I have been following the work of Carol Dweck since I first read about her on New Scientist way back in 2008. A lot has happened since then, and we have learned a lot more about the Growth Mindset so I felt it was about time for a re-cap. Part of reviewing material after a period of time has elapsed is the way we make new connections with old information which help to enhance our understanding of the topic and to further hardwire it onto our brains.
And besides, just because an idea is introduced to us, and we agree with it, doesn’t mean we wholeheartedly embrace it into our lifestyles. We might accept the idea and implement it in one aspect of our lives but not in another. For example, I have always approached rock climbing with a growth mindset approach – I accepted that if I was ever going to be good at it, I really had to train hard, and I did. Unfortunately, I did not do the same with being a parent – it has taken me a long time to realise that I have been approaching parenting with a fixed mindset. Although I have known about the growth mindset for years, I am only now trying to apply it to how I parent my children.
Introducing Mindset into Education
As I’ve said before – I’ve known about the growth mindset for years but that didn’t mean that I knew how to teach it to my children effectively. Even if I did somehow manage to communicate that message to my children, they also needed to hear the same message from their teachers for reinforcement. I couldn’t be sure that that was happening for the longest time until our school started talking to the parents about Mindsets. Then I started seeing pictures of the brain in the classrooms and /my boys started talking about what they were learning about the growth mindset. I knew then that the school was really taking it seriously.
Overview of the Growth Mindset
- Students’ mindsets—how they perceive their abilities—plays a key role in their motivation and achievement.
- If we change students’ mindsets, we can boost their achievement.
- Students who believed their intelligence could be developed (a growth mindset) outperformed those who believed their intelligence was fixed (a fixed mindset).
- Students learning through a structured program that they could “grow their brains” and increase their intellectual abilities, do better.
- Getting children to focus on the process that leads to learning (like hard work or trying new strategies) can foster a growth mindset and its benefits.
- Are more motivated and engaged, even when work is challenging
- Are more likely to review or revise their work
- Score better on math and verbal standardized tests
- Fail fewer classes and have higher GPAs
- Are more likely to persist in high school and college
See also: The Growth Mindset Experiment
I found these insights particularly valuable because I’ve also misconstrued what the growth mindset was really about when I first heard about it. For instance, I used to think it was just about the effort, but it’s not. I used to think it was just a matter of switching over from a fixed mindset to a growth mindset, but it isn’t. So what is the growth mindset really about? Here it is in a nutshell:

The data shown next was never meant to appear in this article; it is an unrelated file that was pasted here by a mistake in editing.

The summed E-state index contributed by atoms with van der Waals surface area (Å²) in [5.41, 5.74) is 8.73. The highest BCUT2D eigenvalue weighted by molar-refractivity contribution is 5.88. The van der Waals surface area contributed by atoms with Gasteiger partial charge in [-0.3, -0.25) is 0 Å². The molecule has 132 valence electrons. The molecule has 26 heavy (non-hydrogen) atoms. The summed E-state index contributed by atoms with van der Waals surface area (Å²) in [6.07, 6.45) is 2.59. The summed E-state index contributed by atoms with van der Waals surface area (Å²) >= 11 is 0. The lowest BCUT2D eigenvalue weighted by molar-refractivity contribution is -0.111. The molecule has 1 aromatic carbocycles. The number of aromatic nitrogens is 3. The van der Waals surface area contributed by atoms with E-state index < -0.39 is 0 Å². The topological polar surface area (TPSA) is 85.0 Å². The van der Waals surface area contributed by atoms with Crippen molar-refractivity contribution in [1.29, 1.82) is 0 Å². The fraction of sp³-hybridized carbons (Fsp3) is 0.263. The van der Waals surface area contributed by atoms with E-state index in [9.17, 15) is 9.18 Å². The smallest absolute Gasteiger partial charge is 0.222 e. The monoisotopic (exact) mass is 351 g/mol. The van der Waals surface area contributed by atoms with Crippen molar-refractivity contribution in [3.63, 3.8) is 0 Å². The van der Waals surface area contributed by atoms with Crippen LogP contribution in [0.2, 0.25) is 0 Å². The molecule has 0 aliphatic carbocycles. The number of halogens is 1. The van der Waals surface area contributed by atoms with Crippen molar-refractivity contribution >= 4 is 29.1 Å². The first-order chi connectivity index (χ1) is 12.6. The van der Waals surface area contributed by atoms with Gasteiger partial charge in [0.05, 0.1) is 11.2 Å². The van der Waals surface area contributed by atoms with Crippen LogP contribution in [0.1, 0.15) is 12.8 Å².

- While effort is key to the growth mindset, it isn’t the only thing.
- Having a growth mindset also means being able to try new strategies and getting help from others when you’re stuck.
- While we want to praise students for putting in effort, it is important not to lose sight of the real goal – learning and improving.
- Helping students develop a growth mindset means helping them figure out where they are at and how to work towards becoming smarter.
- Developing a growth mindset is a journey – it isn’t simply a matter of having it or not having it.
- Acknowledging that we are and always will be a mix of fixed and growth mindsets will help us ensure we don’t fall into the trap of developing the “false growth mindset”.
Bottom line: The growth mindset is about acknowledging our short-comings and constantly striving to become better at whatever it is we are working on. It is important to remember that everyone needs to work on developing their growth mindset and no one is immune to fixed mindset thinking. We should always be watching for signs of our fixed mindset reactions in the way we face challenges:
- Are you overly anxious?
- Do you feel like backing away?
- How are you reacting?
- Do you feel incompetent or defeated?
- Are you looking for excuses?
- When receiving feedback, are you defensive, angry, or crushed? Or are you interested in learning from it?
- When you see someone who is better than you, are you envious or threatened? Or are you eager to learn?
Building a growth mindset means we are on a continuous process of self-improvement.
Teaching Children about Their Brains and the Growth Mindset
To date, I’ve come across three programs that teach children about their brains and the growth mindset:
- Brain Ventures
- Brain Jump and Ned the Neuron
- Brainology by Mindset Works
- Your Fantastic Elastic Brain
One of the topics they cover is brain anatomy – the different parts of the brain and their general function.
We can also help teach children about the growth mindset with videos like the Growth Mindset Animation:
More Mindset Tools
Past articles on Mindsets and Carol Dweck’s work:
- How to Raise a Smart Kid
- 5 Ways to Raise a Smart Kid
- The Inverse Power of Praise
- The Key to Success is Grit and the Key to Grit is a Growth Mindset
- Parenting: Changing Your Child’s Mindset from Fixed to Growth
- The Growth Mindset for “Bright” Children
- Mindsets – Learning Through Experience
- Parenting with a Growth Mindset